Feb 28, 2022

Application of photogrammetry on rock slope characterization

  • Article
  • Photogrammetry
  • Rock slope characterization
  • Joint mapping

Analyzing discontinuities in the rock mass is important when evaluating rock slope stability. Conventional methods for collecting joint data, such as field joint study, window mapping and scanline mapping, are time-consuming and labour-intensive when studying joint sets, fault zones and rock mass classification. It’s even more challenging when there is limited access. The photogrammetry method has been widely used in constructing digital terrain models and rock slope characterization in the past decade and offers a fast and inexpensive way over other remote sensing methods and approaches, such as LiDAR and 3D laser scanning.

  1. Photogrammetry and structure from motion

    Photogrammetry is a technique that uses light rays captured by a camera. The technique fundamentally utilizes two two-dimensional (2D) images of the same object taken from different locations to create a three-dimensional representation of this object. Conventional photogrammetry requires the 3D location of control points or camera positions (locations and orientations). A stereo pair of images is processed to identify the corresponding control points in each image to calculate the 3D coordinates of the common points among the images as well as the camera locations and orientations by complex bundle adjustment algorithms.

    Structure from motion (SfM) is an advanced photogrammetric technique that adopts the same basic principles of conventional photogrammetry, but SfM can determine the camera positions and orientations without specifying the 3D coordinates of control points. With SfM, the camera position is calculated using highly redundant, interactive bundle adjustment algorithms to extract the features from multiple overlapping images and to generate sparse point clouds. The sparse point clouds are then further processed to generate denser point clouds using the multiple view stereo (MVS) approach.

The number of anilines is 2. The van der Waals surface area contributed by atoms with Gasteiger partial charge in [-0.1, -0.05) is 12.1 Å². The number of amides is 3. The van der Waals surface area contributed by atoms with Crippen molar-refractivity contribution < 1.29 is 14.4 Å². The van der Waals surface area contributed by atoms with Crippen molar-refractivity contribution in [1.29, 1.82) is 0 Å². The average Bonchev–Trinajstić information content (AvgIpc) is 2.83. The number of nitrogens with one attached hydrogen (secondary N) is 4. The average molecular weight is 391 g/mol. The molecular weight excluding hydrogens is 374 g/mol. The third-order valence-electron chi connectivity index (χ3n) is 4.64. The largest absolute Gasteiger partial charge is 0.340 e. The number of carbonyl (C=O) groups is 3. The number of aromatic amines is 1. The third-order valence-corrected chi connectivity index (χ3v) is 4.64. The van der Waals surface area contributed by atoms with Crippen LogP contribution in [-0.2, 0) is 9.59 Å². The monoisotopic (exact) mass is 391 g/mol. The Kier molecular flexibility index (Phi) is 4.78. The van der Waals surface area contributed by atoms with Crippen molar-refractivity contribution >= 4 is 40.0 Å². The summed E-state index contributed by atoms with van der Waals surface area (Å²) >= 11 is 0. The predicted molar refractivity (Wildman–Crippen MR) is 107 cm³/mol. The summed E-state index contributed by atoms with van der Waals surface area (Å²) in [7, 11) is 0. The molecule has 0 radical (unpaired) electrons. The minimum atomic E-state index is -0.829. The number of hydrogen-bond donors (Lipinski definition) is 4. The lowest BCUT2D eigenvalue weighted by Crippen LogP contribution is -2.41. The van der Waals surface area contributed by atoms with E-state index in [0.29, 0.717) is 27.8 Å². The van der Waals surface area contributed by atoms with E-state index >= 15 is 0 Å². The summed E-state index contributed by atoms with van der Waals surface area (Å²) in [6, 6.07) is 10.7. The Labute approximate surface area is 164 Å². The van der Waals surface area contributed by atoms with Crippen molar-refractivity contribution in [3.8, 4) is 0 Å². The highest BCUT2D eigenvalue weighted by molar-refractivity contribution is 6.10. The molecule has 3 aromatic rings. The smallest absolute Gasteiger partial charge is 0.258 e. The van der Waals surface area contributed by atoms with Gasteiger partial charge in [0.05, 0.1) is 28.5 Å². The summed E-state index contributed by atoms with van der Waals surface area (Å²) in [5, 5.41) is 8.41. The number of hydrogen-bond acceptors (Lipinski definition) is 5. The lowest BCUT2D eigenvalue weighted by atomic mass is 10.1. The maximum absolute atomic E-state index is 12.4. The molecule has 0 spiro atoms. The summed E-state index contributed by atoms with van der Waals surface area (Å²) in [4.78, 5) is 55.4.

Application in digitizing rock slope and joint mapping

    Any camera can be used for photogrammetry, such as digital single-lens reflex (DSLR) cameras, mirrorless cameras or cellphone cameras. However, better quality cameras and lenses can deliver better images, which yields better 3D model quality. Unmanned aerial vehicles (UAVs) or drones are becoming popular as a useful tool to acquire geometric data for rock faces.

    A typical workflow when using photogrammetry to digitize rock slopes includes:

    1. placing the ground control points (GCPs) on or near the rock slope area.
    2. surveying the coordinates of the GCPs or camera locations.
    3. capturing multiple photos of the rock face.
    4. post-processing collected images in photogrammetry software.

    Georeferencing, camera settings and image capture techniques affect the quality and accuracy of obtained models. The accuracy can be less than a few centimeters for 3D models with good georeferencing and practice.

    Structural orientations, joint spacing and joint roughness can be measured on the 3D models of a rock slope for joint analysis. Figure 1 shows an example of a digital terrain model of rock slope with joint mapping. The model was constructed using images taken by an iPhone 12.

  2. Advantages and limitations

    Using photogrammetry to characterize rock slope has many advantages:

    • Fieldwork is fast, cost-effective and saves time and money for desktop interpretation
    • Minimizes the risk of fieldwork
    • Minimizes the impact on site activities
    • Gears are less expensive, easier and faster to use
    • Offers permanent records of rock slope condition

    However, it has the following limitations:

    • Surface covered by vegetation, snow or other objects will not be captured because light cannot pass through.
    • Different lighting conditions and shadows on a rock face between images may make it more difficult for algorithms during the image matching process.


    Applying photogrammetry when investigating, characterizing and assessing rock slope stability is accurate, fast, low-risk and cost-effective, especially when there is limited access. BBA’s geotechnical team has expertise in rock slope stability investigation, rock mass characterization, stability analysis and ground support designs in various projects. BBA will support clients with their needs for any rock slope stability and design challenges!

This content is for general information purposes only. All rights reserved ©BBA

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